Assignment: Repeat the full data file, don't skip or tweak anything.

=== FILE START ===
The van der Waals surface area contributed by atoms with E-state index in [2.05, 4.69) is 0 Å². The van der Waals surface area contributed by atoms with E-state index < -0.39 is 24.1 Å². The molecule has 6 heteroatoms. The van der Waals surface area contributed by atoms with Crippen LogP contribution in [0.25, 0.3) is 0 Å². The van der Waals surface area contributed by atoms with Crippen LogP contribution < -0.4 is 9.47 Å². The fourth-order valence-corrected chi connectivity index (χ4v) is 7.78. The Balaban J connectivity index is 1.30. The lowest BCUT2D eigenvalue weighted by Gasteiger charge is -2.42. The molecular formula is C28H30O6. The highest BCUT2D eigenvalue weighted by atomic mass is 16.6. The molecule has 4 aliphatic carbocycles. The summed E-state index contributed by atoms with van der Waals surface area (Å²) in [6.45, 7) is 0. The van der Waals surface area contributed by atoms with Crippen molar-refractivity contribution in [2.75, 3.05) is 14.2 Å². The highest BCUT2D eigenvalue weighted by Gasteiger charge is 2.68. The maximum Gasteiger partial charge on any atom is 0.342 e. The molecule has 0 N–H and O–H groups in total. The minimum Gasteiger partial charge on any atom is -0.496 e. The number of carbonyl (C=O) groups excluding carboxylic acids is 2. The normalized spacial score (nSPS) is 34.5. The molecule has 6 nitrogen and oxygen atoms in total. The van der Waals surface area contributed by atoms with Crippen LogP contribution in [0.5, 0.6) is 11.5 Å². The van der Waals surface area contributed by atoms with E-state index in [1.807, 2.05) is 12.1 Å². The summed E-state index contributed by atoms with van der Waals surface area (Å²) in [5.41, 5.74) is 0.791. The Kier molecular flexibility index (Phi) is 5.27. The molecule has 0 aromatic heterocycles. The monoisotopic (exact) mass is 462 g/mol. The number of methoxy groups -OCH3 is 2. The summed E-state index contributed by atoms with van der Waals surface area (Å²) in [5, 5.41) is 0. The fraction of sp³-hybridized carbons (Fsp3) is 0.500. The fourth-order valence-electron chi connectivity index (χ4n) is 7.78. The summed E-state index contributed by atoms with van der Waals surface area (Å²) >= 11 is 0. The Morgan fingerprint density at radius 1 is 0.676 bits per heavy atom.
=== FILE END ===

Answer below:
The van der Waals surface area contributed by atoms with E-state index in [2.05, 4.69) is 0 Å². The van der Waals surface area contributed by atoms with E-state index < -0.39 is 24.1 Å². The molecule has 6 heteroatoms. The van der Waals surface area contributed by atoms with Crippen LogP contribution in [0.25, 0.3) is 0 Å². The van der Waals surface area contributed by atoms with Crippen LogP contribution < -0.4 is 9.47 Å². The fourth-order valence-corrected chi connectivity index (χ4v) is 7.78. The Balaban J connectivity index is 1.30. The lowest BCUT2D eigenvalue weighted by Gasteiger charge is -2.42. The molecular formula is C28H30O6. The highest BCUT2D eigenvalue weighted by atomic mass is 16.6. The molecule has 4 aliphatic carbocycles. The summed E-state index contributed by atoms with van der Waals surface area (Å²) in [6.45, 7) is 0. The van der Waals surface area contributed by atoms with Crippen molar-refractivity contribution in [2.75, 3.05) is 14.2 Å². The highest BCUT2D eigenvalue weighted by Gasteiger charge is 2.68. The maximum Gasteiger partial charge on any atom is 0.342 e. The molecule has 0 N–H and O–H groups in total. The minimum Gasteiger partial charge on any atom is -0.496 e. The number of carbonyl (C=O) groups excluding carboxylic acids is 2. The normalized spacial score (nSPS) is 34.5. The molecule has 6 nitrogen and oxygen atoms in total. The van der Waals surface area contributed by atoms with Crippen LogP contribution in [0.5, 0.6) is 11.5 Å². The van der Waals surface area contributed by atoms with E-state index in [1.807, 2.05) is 12.1 Å². The summed E-state index contributed by atoms with van der Waals surface area (Å²) in [5.41, 5.74) is 0.791. The Kier molecular flexibility index (Phi) is 5.27. The molecule has 0 aromatic heterocycles. The monoisotopic (exact) mass is 462 g/mol. The number of methoxy groups -OCH3 is 2. The summed E-state index contributed by atoms with van der Waals surface area (Å²) in [5, 5.41) is 0. The fraction of sp³-hybridized carbons (Fsp3) is 0.500. The fourth-order valence-electron chi connectivity index (χ4n) is 7.78. The summed E-state index contributed by atoms with van der Waals surface area (Å²) >= 11 is 0. The Morgan fingerprint density at radius 1 is 0.676 bits per heavy atom.